Photo: Within the grounds of the Royal Palace.

Cambodia forum

New Virachey trek

Posted by gregmccann1 on 20/2/2014 at 09:25

I recently completed my 5th trek in Virachey NP and Park Ranger Sou Soukern and I (info in the link provided below) have charted out a new path. In this new route (and this is for the 6-night/7-day Veal Thom Grasslands trek) you'll pass through Veal Thom when you arrive there but you'll camp out in the northern forests at a gorgeous waterfall/swimming hole (photos in the link) called D'dar Poom Chop. It should not add any time -or possibly just one day- to your trek, but it will take you to a truly spectacular remote jungle swimming hole. Only 3 western people (myself included) have ever seen it. I just finished writing up a blog about this trek and the larger conservation project that surrounds it: http://www.travelblog.org/Asia/Cambodia/North/Ratanakiri/blog-826997.html

Schedule in a few extra days in Northeast Cambodia!!!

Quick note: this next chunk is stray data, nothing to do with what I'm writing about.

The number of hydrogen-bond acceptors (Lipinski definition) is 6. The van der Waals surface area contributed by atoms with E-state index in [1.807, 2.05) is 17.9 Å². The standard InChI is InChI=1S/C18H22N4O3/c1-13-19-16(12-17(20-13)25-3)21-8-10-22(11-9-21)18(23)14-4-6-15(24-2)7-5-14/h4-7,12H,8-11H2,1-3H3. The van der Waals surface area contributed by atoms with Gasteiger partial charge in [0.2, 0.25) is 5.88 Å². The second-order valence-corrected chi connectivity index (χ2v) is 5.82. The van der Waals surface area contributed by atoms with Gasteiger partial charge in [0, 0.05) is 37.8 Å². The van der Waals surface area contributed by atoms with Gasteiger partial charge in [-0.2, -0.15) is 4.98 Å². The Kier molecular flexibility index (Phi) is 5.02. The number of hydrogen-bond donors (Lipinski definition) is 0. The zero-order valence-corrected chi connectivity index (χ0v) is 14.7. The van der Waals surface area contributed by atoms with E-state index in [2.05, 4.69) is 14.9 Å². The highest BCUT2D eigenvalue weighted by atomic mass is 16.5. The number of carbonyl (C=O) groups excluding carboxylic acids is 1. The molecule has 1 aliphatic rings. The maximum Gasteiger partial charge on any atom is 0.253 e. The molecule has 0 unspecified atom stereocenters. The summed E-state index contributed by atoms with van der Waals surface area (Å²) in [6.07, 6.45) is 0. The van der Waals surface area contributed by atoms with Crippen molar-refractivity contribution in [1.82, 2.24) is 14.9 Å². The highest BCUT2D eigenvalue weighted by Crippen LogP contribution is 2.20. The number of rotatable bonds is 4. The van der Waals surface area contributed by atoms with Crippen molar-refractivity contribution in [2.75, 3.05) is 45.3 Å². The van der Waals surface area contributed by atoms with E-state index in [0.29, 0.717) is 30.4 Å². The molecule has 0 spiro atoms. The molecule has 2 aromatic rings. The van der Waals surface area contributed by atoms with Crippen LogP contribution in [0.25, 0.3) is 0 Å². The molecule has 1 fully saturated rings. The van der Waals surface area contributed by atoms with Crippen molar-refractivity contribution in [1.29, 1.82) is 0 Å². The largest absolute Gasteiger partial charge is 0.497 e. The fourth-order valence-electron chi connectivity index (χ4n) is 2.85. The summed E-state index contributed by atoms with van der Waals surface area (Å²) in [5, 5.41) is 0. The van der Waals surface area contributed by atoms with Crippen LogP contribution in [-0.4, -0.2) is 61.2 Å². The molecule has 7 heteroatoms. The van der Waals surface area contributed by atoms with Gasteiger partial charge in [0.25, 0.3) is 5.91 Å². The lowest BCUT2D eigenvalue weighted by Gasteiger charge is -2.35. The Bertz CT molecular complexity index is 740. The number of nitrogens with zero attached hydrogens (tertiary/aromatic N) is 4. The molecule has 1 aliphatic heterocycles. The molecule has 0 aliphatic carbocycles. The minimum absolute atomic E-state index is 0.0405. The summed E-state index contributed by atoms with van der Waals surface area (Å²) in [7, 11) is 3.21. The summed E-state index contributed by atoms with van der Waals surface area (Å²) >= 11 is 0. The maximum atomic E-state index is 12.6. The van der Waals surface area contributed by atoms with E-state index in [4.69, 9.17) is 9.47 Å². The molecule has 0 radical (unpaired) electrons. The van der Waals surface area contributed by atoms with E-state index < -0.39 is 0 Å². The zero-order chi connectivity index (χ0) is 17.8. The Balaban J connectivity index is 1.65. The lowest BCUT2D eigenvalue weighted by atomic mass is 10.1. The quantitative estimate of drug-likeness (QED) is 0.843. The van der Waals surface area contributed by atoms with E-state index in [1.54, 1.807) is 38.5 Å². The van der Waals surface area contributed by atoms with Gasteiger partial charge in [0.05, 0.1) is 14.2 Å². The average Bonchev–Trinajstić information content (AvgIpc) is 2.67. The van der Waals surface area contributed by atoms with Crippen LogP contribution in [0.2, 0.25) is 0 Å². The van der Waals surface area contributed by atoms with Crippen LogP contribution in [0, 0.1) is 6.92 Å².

#1 gregmccann1 has been a member since 28/10/2009. Location: Taiwan. Posts: 182
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Posted by eastwest on 21/2/2014 at 23:30

Hey Greg,

Interesting read and I'm interested to do this 6-day trek with some friends of mine.

Can you elaborate on some of the practical stuff related to this trek? I can/will call the guide but it is probably also useful for readers here if you can write some of that info here

- What is the best time of the year to do this trek? Is end of March good?
- How much does it cost per person? We will be a group of 3
- What sort of gear is needed? Shoes, tent, backpack, water bottle, rain wear, jumper, GPS, compass?